"I don't want her to be jealous or act spiteful."
"Don't worry, love. Even if Harmony hadn't had her pretty well whipped, that ship has sailed." Susan glanced behind her at the others and then made significant eye contact with her lover. "Sounds like someone needs some reassurance."
Martha blushed. "I just want to make sure that we're doing the right thing. I don't want you getting a short shrift because of me."
"The best thing we ever did was getting out of that city. Even if, for some insane reason, we can't stay, we're safer out here away from there."
"You can say that even after yesterday?" The voice startled the two of them out of their private conversation.
Susan turned to face Martha's sister, Doris. "Since we left the main highway five days ago, that was the first hint of trouble."
The two sisters were both tall with dark hair and eyes and that is where the similarity ended. Martha constantly looked for solutions whereas Doris only saw more problems.
"That man was dead. They killed him." Doris' voice was high and thin.
"He was stupidly traveling alone. Even you know better than that. Besides, we must have seen more dead bodies a single week in Oakland than we've seen since leaving it."
"I'm worried, okay? Can't I be a little concerned about you dragging us up here when you aren't even sure that your friend is even alive or that we'll be welcomed."
"Jay knew the country was heading to hell when she built out here. I've never met anyone so well prepared for disaster."
"All the preparation in the world couldn't make her ready for a horde to invade."
Susan smiled tightly. "She made several offers for us to come up and join her before everything went down. I doubt that the offer has been rescinded."
"Even considering that you're bringing more than just you and the kids?"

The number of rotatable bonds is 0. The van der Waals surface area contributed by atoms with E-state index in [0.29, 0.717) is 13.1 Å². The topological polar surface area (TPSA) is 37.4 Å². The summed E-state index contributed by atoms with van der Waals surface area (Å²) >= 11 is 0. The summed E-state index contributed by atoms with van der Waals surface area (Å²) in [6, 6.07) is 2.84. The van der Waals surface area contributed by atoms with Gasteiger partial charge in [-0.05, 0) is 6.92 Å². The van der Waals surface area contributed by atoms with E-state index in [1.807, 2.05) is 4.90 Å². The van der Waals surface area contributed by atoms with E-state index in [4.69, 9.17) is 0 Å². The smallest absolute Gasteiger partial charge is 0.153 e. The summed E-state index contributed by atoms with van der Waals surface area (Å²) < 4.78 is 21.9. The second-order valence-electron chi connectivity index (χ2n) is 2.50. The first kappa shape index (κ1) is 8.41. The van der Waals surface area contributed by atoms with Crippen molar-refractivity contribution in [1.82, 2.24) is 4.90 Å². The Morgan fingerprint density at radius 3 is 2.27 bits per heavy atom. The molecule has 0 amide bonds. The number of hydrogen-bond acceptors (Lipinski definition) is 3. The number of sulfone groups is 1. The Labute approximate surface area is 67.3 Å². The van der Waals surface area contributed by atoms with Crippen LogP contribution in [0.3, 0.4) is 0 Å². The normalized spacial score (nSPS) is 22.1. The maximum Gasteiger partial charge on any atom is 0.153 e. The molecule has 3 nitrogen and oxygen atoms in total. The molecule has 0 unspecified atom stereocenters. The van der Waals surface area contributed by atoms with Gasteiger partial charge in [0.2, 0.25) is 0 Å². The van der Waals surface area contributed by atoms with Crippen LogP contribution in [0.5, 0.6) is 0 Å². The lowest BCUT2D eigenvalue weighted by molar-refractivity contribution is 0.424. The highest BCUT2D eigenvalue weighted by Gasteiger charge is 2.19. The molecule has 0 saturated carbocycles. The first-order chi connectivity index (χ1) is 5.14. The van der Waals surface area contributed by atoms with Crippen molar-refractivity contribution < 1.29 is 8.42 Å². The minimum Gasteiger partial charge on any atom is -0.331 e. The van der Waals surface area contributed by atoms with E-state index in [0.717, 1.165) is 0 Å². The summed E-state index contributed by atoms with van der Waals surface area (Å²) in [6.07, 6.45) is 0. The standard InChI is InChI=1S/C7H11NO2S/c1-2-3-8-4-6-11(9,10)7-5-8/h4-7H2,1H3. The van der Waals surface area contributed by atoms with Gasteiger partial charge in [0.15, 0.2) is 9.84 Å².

"One of her greatest traits is her sense of generosity."
"Things have gotten worse all over. You can't expect that she'll be any different."
"Yes I can."
"How? Everyone wants something."
"You don't know Jay."
"What if she wants us to pay?"
"Then we'll work it out." Susan stopped, forcing the rest of the group to stop. Waving her son and daughter closer, she took their hands. "Look, we knew the risks when we left, but we all agreed that we couldn't stay any longer. After what happened to Cheryl, I wasn't willing to just let the mob take any more of my family."
"It's cool, Mom." Cody shifted the pack on his back and adjusted the sling of his shotgun. Freeing his hand, he patted his mother's back. With a voice that was just starting to crack, he said, "I like it out here."
"I agree with him. With winter coming it may be tough out here but anything is better than where we were."
Everyone looked in quiet amazement at the speaker. Piper rarely strung more than five words together in a day and she had more than tripled that in a single statement. The stocky woman shrugged off the attention and started walking again. "We're burning daylight."
Martha nodded. "Let's try to put in another couple of hours before we stop for the night."
The small band reordered itself with Martha on point and Cody bringing up the rear. The last several weeks had seen him shoot up another couple of inches, bringing him almost to the height of his mother's partner. With his longer legs, came an increased sense of responsibility as the only male of the group. The fact that most of the women of the group were better armed and experienced did nothing to dampen his enthusiasm. The older women tried not to laugh at his earnest attempt to define his nascent manhood.
The rest of the party took turns in pairs to pull the heavily laden cart. It wasn't much to be all their worldly possessions but, at each day's end, those that had taken their turn pulling wondered if everything on it was strictly necessary.